Dave: That's a great question because I learned that lesson from my dad and it came to me when I was getting my first car or I thought I was getting my first car. Let’s say it that way, and bottom line is my car broke down. I was in Washington DC. I went out and bought another car which is a 200SX Datsun, beautiful car. Brought it home. My dad said, "That's great.” I can afford the payments. Superb, right? He said, "Why don’t you call your State Farm agent? Why don’t you call Ken?” Well, you got to have insurance on the car, right? I called Ken. I couldn’t afford insurance on the car but I could afford the car and he always told, he said, "Assessing risk, you have to sort of look at the next bigger picture. You got to look at getting out of the situation strategy as important as getting into the strategy. He always told me, as if the exit strategy is as important as getting in the entry strategy. So, now as assessing risk, you go on that plane that day, I was going very quickly. I’m not going to say I did it perfectly by any means, but as I was looking at things step-by-step, I was like, “Okay. How am I going to get out of the situation, right?” Well, I’m up to water. I go, “How do we get out of this?” Well, I want to jump out on the wing. Well, the wing’s not there. What else could I do? I could hold on. So, I was assessing the risk the whole time about the exit strategy. That's what I tell younger people right now is before you get into something, understand how to get out of something first.

Casey: I think that's a really important, I was my most important takeaway from that segment of the book was, yes, you need to identify if it's a good risk or a bad risk to take, but I think most importantly, once you've assessed and identified that risk to find if it's a good wrist to take then you have to analyze your exit strategy because it’s still a risk and something can still go wrong and it doesn't matter where you put your money. If you put it in a savings account at the bank or a CD or mutual fund or an annuity or life insurance product, wherever you put that money, there is a risk and you have to assess that risk and identify the exit strategy at the same time. As I read your book, I got to the end and I got your daily rituals and I’m like, “Whoa, this guy’s got some serious daily rituals,” and I was wondering if you could share those with us and I'm curious if you're going to continue this very intense daily ritual the rest your life.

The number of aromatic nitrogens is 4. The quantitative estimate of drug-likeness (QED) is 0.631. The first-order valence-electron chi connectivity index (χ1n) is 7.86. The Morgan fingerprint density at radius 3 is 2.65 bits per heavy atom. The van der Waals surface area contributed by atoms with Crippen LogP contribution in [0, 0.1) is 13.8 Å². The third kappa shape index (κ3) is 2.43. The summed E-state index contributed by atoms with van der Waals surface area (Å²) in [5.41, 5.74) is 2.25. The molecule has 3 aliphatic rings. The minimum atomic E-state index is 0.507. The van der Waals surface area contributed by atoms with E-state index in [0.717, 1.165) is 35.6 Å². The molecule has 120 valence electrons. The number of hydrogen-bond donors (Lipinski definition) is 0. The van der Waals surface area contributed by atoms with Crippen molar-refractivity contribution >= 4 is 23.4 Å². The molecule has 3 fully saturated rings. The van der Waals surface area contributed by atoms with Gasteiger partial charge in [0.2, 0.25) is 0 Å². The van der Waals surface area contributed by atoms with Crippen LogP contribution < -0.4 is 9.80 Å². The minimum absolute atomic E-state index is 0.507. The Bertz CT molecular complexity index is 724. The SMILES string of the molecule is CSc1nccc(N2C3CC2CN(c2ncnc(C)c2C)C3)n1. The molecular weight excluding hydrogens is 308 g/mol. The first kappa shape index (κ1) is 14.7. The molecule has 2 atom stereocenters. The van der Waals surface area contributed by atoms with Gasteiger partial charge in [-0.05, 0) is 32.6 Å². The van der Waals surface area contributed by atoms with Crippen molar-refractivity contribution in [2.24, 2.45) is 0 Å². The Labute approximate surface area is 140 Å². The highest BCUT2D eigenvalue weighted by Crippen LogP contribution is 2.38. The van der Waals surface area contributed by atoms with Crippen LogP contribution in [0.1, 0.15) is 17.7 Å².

Dave: Well, I've actually even change it to this year, even modified, evolved it to this year where I do get up, but I think the first thing that I learned is you got to take care of your health first, especially for people who are the age like we’re talking about who are going into the thought process of retirement. You got to take care of your health first. So, I do that every morning but what I really evolve now is I do pray every morning now before I start today. I do go through my written facts right here in front of me.

Casey: You got your daily rituals right in front of you?

Dave: I got what I do right here is how I’m going to do this, my little daily ritual, wherever I turn. It’s in my wallet. It’s next to my bed and I read it twice a day, at least. So, and I get up and I do these things and I spend 60 minutes reading. Now, I’ve changed that and out of all that, Casey, I figure that. I go audiobooks. I could actually three books read in a week instead of half a book. And I do, so I get one to two books a week via reading. So, I do these rituals now every day, and they serve me because I get up early because when I’m ready to rock 'n' roll. I'm ready to rock 'n' roll and engage. I think people who don't have these daily rituals I know how to get through to today, Casey. They’re all over the place. No wonder they’re not focused and this is just something that I’ve seen successful people…